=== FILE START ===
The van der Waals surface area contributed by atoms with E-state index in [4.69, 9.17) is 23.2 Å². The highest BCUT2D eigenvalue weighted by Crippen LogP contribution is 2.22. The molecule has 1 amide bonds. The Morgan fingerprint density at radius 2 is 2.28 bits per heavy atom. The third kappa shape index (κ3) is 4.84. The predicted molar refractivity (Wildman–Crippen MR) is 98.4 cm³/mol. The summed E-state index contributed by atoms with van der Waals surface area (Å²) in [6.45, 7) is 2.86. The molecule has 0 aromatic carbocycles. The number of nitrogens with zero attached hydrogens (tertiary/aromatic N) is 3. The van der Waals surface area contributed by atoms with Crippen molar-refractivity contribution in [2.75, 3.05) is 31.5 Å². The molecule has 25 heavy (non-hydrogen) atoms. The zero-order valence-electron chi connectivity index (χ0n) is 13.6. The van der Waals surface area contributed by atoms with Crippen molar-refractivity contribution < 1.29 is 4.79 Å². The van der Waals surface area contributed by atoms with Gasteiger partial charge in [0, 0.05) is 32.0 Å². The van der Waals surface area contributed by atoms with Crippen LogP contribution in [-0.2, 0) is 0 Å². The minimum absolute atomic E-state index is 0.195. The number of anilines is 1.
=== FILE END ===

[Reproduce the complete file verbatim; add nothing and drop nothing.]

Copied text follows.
The van der Waals surface area contributed by atoms with E-state index in [4.69, 9.17) is 23.2 Å². The highest BCUT2D eigenvalue weighted by Crippen LogP contribution is 2.22. The molecule has 1 amide bonds. The Morgan fingerprint density at radius 2 is 2.28 bits per heavy atom. The third kappa shape index (κ3) is 4.84. The predicted molar refractivity (Wildman–Crippen MR) is 98.4 cm³/mol. The summed E-state index contributed by atoms with van der Waals surface area (Å²) in [6.45, 7) is 2.86. The molecule has 0 aromatic carbocycles. The number of nitrogens with zero attached hydrogens (tertiary/aromatic N) is 3. The van der Waals surface area contributed by atoms with Crippen molar-refractivity contribution in [2.75, 3.05) is 31.5 Å². The molecule has 25 heavy (non-hydrogen) atoms. The zero-order valence-electron chi connectivity index (χ0n) is 13.6. The van der Waals surface area contributed by atoms with Crippen molar-refractivity contribution < 1.29 is 4.79 Å². The van der Waals surface area contributed by atoms with Gasteiger partial charge in [0, 0.05) is 32.0 Å². The van der Waals surface area contributed by atoms with Crippen LogP contribution in [-0.2, 0) is 0 Å². The minimum absolute atomic E-state index is 0.195. The number of anilines is 1.